Ronsdale Press has just published the third book in the series: Craft Perception and Practice: A Canadian Discourse. This third volume is edited by Paula Gustafson, Nisse Gustafson & Amy Gogarty. Sadly we lost Paula Gustafson in 2006, an avid craft promoter through her editorial work with this series as well as Artichoke Magazine. She was described as a craft advocate and activist and we all know that we are often in short supply of those who fight out in the media and the public for greater exposure, excellence and valuing of craft-based practices. Here is a great memorial site with further information on the initiatives she undertook and the impact she had on the Canadian Craft community.
From the Ronsdale Website:
“This third and final volume in the Craft Perception and Practice series features 21 essays and critical commentaries by acclaimed Canadian practitioners, educators and curators, demonstrating the range of critical thought about craft as presented in symposiums, exhibition catalogues and art journals. Over 40 full-colour photographs of works in craft media — including fibre, glass, ceramics, metal, wood and “new materials” — accompany the essays. The texts in this volume explore the conceptual, social and cultural significance of craft practice today, and describe new initiatives in conceptualizing craft practices in contemporary life. Essays by prominent academics and theorists such as Paul Mathieu (2007 Saidye Bronfman Award winner), Sandra Alfoldy, Arlene Oak, and Kirsty Robertson discuss craft in terms of political and social activism, gender theory, semiotics and aesthetics, analyzing shifting boundaries between craft, fine art and design. Artists Mackenzie Frère, Murray Gibson and Ruth Scheuing discuss their own work, providing insight into the relationship between skill, technology, history and personal expression. The diversity of contemporary craft practice is well-represented in essays by Mireille Perron, Shannon Stratton, Glenn Allison and others, whose thoughtful analyses raise challenging questions about craft practice today. Volume III of Craft Perception and Practice substantiates academic advancement of craft curricula and provides an authoritative springboard for debate and discussion among craft practitioners, educators, curators and collectors.”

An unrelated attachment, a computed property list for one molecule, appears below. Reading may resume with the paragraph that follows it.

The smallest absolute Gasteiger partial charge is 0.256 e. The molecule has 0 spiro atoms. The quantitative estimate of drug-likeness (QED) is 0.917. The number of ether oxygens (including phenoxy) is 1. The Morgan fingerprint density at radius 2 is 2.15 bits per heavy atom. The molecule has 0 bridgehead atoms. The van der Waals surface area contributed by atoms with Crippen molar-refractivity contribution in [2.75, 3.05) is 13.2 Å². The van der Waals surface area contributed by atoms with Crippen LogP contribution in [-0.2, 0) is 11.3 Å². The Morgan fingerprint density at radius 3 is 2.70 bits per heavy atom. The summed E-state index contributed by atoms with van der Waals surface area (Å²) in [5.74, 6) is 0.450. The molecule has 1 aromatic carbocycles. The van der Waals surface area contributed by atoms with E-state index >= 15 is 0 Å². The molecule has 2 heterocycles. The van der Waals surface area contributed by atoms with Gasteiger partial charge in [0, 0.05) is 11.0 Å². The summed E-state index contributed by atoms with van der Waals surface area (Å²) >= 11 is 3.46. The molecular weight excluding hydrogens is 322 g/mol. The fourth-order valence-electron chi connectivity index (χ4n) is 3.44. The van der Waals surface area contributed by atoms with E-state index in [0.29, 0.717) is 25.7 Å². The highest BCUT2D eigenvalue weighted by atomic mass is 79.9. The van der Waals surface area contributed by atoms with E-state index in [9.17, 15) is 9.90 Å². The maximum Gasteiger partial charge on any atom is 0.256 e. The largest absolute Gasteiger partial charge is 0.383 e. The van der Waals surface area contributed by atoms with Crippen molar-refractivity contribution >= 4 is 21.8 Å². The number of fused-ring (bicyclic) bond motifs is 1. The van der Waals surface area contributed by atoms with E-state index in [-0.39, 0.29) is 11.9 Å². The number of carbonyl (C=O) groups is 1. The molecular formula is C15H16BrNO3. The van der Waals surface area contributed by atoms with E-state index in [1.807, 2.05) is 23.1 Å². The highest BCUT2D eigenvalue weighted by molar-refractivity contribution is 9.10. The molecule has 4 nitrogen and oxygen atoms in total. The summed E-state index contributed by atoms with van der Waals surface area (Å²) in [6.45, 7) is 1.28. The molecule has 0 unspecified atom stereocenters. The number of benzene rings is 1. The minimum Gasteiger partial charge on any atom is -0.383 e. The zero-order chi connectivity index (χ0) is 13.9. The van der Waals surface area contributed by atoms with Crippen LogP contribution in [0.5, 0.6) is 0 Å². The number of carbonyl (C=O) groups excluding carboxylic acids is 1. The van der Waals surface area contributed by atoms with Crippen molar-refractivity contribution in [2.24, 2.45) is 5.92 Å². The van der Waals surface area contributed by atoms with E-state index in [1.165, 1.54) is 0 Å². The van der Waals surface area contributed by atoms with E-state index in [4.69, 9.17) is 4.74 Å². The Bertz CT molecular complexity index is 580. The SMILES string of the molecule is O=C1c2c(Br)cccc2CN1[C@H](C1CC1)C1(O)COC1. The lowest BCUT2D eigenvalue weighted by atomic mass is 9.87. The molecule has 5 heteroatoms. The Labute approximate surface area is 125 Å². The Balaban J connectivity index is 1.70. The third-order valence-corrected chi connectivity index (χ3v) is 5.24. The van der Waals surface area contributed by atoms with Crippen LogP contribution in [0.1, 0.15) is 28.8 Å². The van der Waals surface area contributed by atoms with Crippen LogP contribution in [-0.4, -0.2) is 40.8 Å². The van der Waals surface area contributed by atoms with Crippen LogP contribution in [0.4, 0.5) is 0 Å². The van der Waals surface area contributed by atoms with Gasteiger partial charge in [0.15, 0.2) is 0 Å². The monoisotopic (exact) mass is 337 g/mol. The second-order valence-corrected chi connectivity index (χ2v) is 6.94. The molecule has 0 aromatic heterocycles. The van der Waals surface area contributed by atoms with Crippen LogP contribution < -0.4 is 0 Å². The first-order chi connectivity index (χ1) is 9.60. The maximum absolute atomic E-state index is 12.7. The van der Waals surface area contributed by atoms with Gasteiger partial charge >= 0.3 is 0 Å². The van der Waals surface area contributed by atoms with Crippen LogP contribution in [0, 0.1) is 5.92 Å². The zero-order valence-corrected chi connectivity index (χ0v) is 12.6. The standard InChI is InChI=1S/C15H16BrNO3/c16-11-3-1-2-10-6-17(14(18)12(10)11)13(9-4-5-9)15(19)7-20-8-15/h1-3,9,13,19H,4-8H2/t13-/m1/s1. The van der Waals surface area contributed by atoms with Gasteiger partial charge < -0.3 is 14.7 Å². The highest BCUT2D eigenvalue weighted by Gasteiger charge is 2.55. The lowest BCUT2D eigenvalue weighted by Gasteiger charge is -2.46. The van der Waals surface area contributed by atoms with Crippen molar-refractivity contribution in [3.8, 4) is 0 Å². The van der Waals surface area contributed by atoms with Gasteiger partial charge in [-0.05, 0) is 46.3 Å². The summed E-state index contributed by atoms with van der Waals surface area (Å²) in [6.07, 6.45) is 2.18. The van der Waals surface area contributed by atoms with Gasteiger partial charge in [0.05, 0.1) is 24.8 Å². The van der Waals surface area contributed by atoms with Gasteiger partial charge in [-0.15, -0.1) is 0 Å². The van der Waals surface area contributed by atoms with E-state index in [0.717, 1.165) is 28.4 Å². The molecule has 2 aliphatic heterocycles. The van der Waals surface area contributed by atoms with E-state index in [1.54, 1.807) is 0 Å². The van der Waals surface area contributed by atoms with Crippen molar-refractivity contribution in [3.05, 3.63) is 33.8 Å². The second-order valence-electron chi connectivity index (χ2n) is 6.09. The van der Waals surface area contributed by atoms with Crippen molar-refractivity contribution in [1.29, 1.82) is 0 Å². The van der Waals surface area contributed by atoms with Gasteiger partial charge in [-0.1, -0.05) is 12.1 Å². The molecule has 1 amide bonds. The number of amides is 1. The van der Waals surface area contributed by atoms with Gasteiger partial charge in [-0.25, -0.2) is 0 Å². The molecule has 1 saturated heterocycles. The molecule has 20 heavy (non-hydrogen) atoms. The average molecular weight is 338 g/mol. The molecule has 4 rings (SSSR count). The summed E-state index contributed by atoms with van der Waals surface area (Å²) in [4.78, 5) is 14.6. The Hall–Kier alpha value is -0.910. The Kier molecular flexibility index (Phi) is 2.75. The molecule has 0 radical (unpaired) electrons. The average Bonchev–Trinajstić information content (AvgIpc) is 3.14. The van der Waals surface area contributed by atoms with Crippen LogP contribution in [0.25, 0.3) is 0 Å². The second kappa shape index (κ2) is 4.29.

For ordering information check out the Ronsdale Press Website
Every year Red Deer College host Series, a summer long mix up of workshops by established and knowledgeable artists and instructors on a variety of craft based techniques. This summers’ line up includes some ceramic workshops by Darren Petersen, Juila Reimer, Jim Etzkorn and Joan Irvin (who will be teaching a workshop on fine silver clay) For more information and to register check out the website.
I just got the following emailed to me:
Pre-conference before the NCECA 2008 Conference.
WVU NCECA 2008 Pre-conference Bridging the Gap: East Meets West
A Cultural dialog between Chinese and American Artists
March 15-17, 2008.
Bridging the Gap: East Meets West will create a dialog and
exchange of ideas with internationally recognized Chinese and American
Artists. Program includes lectures, demonstrations, wood-kiln firings,
exhibitions, and opening/closing ceremonies. We encourage all